Prada takes on Beijing with a star-studded repeat show

Prada takes on Beijing with a star-studded repeat show

BEIJING – All stars aligned for Prada.

Echoing the original Milan shows featuring celebrities such as Hunter Schafer and Kyle MacLachlan, the Beijing rehearsal of Prada’s men’s and women’s fall 2022 collections surprised some of China’s hottest movie stars. ‘industry.

A total of nine well-known Chinese actors and actresses took part in the show. Liao Fan, winner of the Silver Bear for Best Actor at the 64th Berlin International Film Festival; Kara Wai Ying Hong, three-time winner of the Hong Kong Film Award for Best Actress; Bai Yufan and Rayzha Alimjan, stars of popular TV series Mining Town; Guo Keyu, the actress-turned-reality TV star; Huang Jue, an art house favorite; and Huang Miyi, actress of the popular TV drama The Bad Kids; and Prada ambassadors Chun Xia and Li Yifeng added star power to the runway.

Supermodels Du Juan, Ju Xiaowen and Cici Xiang, male supermodels Jin Dachuan and Zhao Lei also paraded.

Over 400 guests, including Prada Ambassador Cai Xukun, director Jia Zhangke, artist Cao Fei and architect Yung Ho Chang, attended the event. The show took place at Prince Jun’s Mansion, a royal compound that was once the residence of Prince Jun in the Qing Dynasty.

The reconstructed show featured 51 looks with slightly tweaked styling and a few added pieces. The event was streamed live on social media platforms Weibo, Douyin and Tencent Video, garnering over 92.7 million views.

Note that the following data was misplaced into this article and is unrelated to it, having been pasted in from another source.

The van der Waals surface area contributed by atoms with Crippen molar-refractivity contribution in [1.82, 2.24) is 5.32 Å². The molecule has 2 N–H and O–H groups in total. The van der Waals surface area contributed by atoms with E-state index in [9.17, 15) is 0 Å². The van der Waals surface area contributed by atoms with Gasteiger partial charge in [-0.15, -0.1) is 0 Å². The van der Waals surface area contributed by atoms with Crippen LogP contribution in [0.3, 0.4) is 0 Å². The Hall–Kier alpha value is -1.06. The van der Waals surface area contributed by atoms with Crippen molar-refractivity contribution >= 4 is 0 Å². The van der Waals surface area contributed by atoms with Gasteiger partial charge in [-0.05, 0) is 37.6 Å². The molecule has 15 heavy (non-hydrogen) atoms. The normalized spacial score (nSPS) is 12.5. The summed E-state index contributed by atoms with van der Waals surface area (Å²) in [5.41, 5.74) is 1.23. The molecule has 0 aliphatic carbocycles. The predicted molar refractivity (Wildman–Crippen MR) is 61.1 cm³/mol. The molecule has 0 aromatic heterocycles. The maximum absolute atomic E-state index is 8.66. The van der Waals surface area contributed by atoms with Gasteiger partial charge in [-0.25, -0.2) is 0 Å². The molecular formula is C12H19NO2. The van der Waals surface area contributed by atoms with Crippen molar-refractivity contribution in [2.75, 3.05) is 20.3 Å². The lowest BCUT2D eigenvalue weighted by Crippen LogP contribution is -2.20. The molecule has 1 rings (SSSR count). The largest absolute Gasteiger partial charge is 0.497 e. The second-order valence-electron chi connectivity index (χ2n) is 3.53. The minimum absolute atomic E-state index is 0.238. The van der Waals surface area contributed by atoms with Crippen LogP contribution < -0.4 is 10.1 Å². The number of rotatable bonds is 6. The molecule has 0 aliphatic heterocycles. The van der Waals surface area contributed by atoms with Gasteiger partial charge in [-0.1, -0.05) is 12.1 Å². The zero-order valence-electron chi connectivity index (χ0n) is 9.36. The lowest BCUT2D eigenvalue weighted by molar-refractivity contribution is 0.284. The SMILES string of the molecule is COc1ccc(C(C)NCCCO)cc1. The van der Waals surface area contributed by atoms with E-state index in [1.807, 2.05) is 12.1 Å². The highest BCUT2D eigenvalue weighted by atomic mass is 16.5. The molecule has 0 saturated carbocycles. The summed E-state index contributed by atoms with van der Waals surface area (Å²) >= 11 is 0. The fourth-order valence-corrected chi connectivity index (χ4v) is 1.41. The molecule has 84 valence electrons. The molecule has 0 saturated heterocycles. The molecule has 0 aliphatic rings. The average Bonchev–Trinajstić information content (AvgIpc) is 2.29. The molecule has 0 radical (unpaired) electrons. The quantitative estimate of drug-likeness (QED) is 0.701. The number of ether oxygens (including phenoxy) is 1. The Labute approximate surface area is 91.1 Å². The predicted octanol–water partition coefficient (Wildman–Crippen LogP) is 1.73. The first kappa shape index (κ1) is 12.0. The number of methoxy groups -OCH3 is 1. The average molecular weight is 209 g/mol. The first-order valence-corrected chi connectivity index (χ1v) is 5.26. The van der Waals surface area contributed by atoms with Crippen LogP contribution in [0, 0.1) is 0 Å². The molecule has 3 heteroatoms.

Prada worked with AMO to transform the space. Geometric lighting systems and industrial non-slip metal floors add a modern touch to the old red-brick palace and its rear garden.

Prince Jun Mansion.

Courtesy

In the eyes of Yihan “Chace” Zhu, the frontman and DJ of popular alternative rock band Mandarin, elements of juxtaposition from the Depeche Mode soundtrack transformed the space yet again. “The electronic elements go with the angular edges found in clothing,” he told WWD after the show.

“The music and much of the design reminds me of the works of Robert Longo and the Pictures Generation as a whole, the vibe is pure New York in the 80s,” said Philip Tinari, director of the UCCA Center for Contemporary Art. .

For Mia Kong, the Shanghai-based influencer and stylist, casting made the day. She was able to let out her inner fangirl when she saw Liao Fan marching down the runway. “The casting showed the intellectual side of the Chinese celebrity scene,” Kong said.

“The casting is unexpected but makes complete sense, it adds a new sense of fantasy to the clothes,” added Chinese designer Xander Zhou.

After the show, guests were ushered into the back garden, a Chinese-style villa full of gazebos and hallways built atop serene fish ponds. Bathed in Prada’s pink fluorescent lighting, they munched on Prada embossed ice cream and Peking rice rolls while enjoying the lush scenery. “I think this is the first industry gathering for many people in a long time,” Zhou said. “At times like this, we need a chance to come together in real life.”

Prada’s event in Beijing came at a time when the capital was still maintaining strict COVID-19 related regulations to stay in line with the “dynamic zero” policy. Bars and concert halls remain closed, while regular testing is needed for people to enter public places.

Prada has become the first luxury brand to hold a physical show in China this year. According to local industry insiders, Louis Vuitton may be the only other brand intending to produce a fashion show in the country this year.



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